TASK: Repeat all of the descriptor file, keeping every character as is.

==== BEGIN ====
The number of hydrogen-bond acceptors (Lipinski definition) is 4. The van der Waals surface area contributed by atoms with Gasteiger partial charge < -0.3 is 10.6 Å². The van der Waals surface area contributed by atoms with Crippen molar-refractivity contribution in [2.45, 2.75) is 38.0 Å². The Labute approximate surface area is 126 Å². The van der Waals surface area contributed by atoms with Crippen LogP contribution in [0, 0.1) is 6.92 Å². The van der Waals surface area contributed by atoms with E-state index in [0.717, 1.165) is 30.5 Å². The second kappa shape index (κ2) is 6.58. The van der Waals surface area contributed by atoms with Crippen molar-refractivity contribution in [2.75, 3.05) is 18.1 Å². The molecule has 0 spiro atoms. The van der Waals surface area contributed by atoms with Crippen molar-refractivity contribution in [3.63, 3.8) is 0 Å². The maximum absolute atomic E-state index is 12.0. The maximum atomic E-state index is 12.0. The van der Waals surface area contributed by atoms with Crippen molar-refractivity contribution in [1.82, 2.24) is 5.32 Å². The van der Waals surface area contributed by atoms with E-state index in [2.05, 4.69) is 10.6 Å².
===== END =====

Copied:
The number of hydrogen-bond acceptors (Lipinski definition) is 4. The van der Waals surface area contributed by atoms with Gasteiger partial charge < -0.3 is 10.6 Å². The van der Waals surface area contributed by atoms with Crippen molar-refractivity contribution in [2.45, 2.75) is 38.0 Å². The Labute approximate surface area is 126 Å². The van der Waals surface area contributed by atoms with Crippen LogP contribution in [0, 0.1) is 6.92 Å². The van der Waals surface area contributed by atoms with E-state index in [0.717, 1.165) is 30.5 Å². The second kappa shape index (κ2) is 6.58. The van der Waals surface area contributed by atoms with Crippen molar-refractivity contribution in [2.75, 3.05) is 18.1 Å². The molecule has 0 spiro atoms. The van der Waals surface area contributed by atoms with Crippen molar-refractivity contribution in [3.63, 3.8) is 0 Å². The maximum absolute atomic E-state index is 12.0. The maximum atomic E-state index is 12.0. The van der Waals surface area contributed by atoms with Crippen molar-refractivity contribution in [1.82, 2.24) is 5.32 Å². The van der Waals surface area contributed by atoms with E-state index in [2.05, 4.69) is 10.6 Å².